In a previous post about collecting I mentioned the idea of collectors and their ability to “go there,” meaning to hone in on an idea or an aesthetic and then to take it beyond any imagined limits. If you want to see an exhilarating example of this idea, go see Matisse: The Cut-Outs at MoMA. The pieces are simply beautiful and the choreography of the exhibit is thrilling–beginning with the artist’s small maquettes which he created while working out composition for bigger projects and finishing with giant scrolls of color and form dancing across gallery walls. It’s interesting to note that in 1942 Matisse wrote to his friend the writer Louis Aragon that he had “an unconscious belief in a future life…some paradise where I shall paint frescoes.” And, several years later, in 1947 Matisse talked about the “greater space” of Islamic art. This show expresses the confluence of Matisse’s aesthetic and his intuition and vision of that greater space, a realm that will lift you with its pure expression of joy and freedom. You cannot help but smile and skip on your way out.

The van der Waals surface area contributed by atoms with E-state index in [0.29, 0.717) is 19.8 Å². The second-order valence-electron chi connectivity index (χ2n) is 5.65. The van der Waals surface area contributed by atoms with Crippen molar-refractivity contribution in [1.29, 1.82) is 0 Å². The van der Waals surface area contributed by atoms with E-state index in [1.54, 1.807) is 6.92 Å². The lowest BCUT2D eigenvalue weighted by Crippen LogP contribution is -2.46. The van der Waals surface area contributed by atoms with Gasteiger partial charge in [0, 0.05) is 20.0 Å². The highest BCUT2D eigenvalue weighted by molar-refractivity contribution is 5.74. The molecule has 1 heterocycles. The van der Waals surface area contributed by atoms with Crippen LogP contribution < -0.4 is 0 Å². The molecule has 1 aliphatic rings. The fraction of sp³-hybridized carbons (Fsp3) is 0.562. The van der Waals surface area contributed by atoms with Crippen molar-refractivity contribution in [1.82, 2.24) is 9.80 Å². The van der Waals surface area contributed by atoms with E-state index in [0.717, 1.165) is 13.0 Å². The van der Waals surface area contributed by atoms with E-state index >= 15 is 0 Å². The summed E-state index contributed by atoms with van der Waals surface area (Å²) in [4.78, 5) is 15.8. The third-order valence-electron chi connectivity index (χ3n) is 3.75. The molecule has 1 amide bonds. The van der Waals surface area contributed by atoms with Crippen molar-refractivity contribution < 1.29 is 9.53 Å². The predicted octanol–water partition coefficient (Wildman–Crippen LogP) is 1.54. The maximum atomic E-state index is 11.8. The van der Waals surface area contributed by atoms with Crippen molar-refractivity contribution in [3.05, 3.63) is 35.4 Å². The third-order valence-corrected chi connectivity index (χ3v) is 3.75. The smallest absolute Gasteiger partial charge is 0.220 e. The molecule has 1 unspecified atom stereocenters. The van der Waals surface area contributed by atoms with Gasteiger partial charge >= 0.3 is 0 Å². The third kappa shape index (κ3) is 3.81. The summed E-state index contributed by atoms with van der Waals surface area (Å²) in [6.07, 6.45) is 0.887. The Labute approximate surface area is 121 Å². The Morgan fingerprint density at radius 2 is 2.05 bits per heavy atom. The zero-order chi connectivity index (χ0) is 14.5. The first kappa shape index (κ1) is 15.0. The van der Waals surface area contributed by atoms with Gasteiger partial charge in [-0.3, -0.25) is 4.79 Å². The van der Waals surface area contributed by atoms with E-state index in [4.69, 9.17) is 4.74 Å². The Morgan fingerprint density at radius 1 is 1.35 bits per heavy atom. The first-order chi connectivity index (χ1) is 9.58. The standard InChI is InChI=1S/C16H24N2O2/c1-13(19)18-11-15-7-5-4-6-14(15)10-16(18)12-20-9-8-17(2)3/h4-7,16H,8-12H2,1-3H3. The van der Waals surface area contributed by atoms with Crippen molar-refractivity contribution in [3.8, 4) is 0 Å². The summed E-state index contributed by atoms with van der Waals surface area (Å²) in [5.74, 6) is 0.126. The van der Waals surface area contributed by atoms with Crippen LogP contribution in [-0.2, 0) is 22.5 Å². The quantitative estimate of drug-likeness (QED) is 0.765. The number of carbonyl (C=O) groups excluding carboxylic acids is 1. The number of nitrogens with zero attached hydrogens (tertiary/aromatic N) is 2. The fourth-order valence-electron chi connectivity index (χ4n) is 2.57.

Rachel Lambert Mellon’s collection of fine art and decorative objects and furniture is on view this week at Sotheby’s (the sale begins on Friday) and it is topic “A” at Manhattan cocktail parties. I’ve even received a few emails today peppered with sign offs like “…I’m running up to Sotheby’s to see the Bunny Mellon collection,” or “I’ll meet you after I see the Bunny Mellon collection.”The other night over dinner with some sophisticated French friends we got talking about the idea of taste and personal collecting in reference to the Leonard A. Lauder Cubist Collection at the Metropolitan Museum of Art. We were trying to define what makes a personal collection so unique and decided it comes down to an individual’s clarity of vision, the ability to “go there” as one of my friends put it, to build a collection–a story, really–around one aesthetic ideal. This may sound incredibly snobbish, but very few people have this kind of vision. Call it taste. Taste is discipline, the ability to say “yes” to one thing and “no” to another. (Ms. Mellon’s aesthetic has as much to do with her taste in art as it does with her idiosyncratic style, the pluck of hanging a Van Gogh over the bathtub, or an unframed Pissarro over the fireplace). The best collections express a depth of passion and a nimble instinct. You can tell, for example, just looking at a real collection, that the individual picked one piece not only because it was superior in some way to the rest, but because it spoke to them in a way that other pieces did not. I’ve overheard people discussing their impressions of the Bunny Mellon preview exhibit–all ten floors of stuff–at Sotheby’s and it’s funny how the same observation is repeated over and over: the art is incredible, but the decorative pieces, on their own, don’t seem that unique or significant. How could they? Each piece is unique only as it relates to the whole. On it’s own a basket is just a basket. (Still, wouldn’t it be cool to bid on one of the baskets in her collection pictured above?) I suspect the reason so many people are running up to Sotheby’s to get a gander at the ensemble, has less to do with owning a piece of it and more to do with holding onto the last vestige of an old world, a world where this level of taste and kind of lifestyle was the norm. It’s gone now, we won’t see the likes of Bunny Mellon again anytime soon. We won’t hear or read about people who live with art and style the way she did. Here is a link to the Sotheby’s catalogue.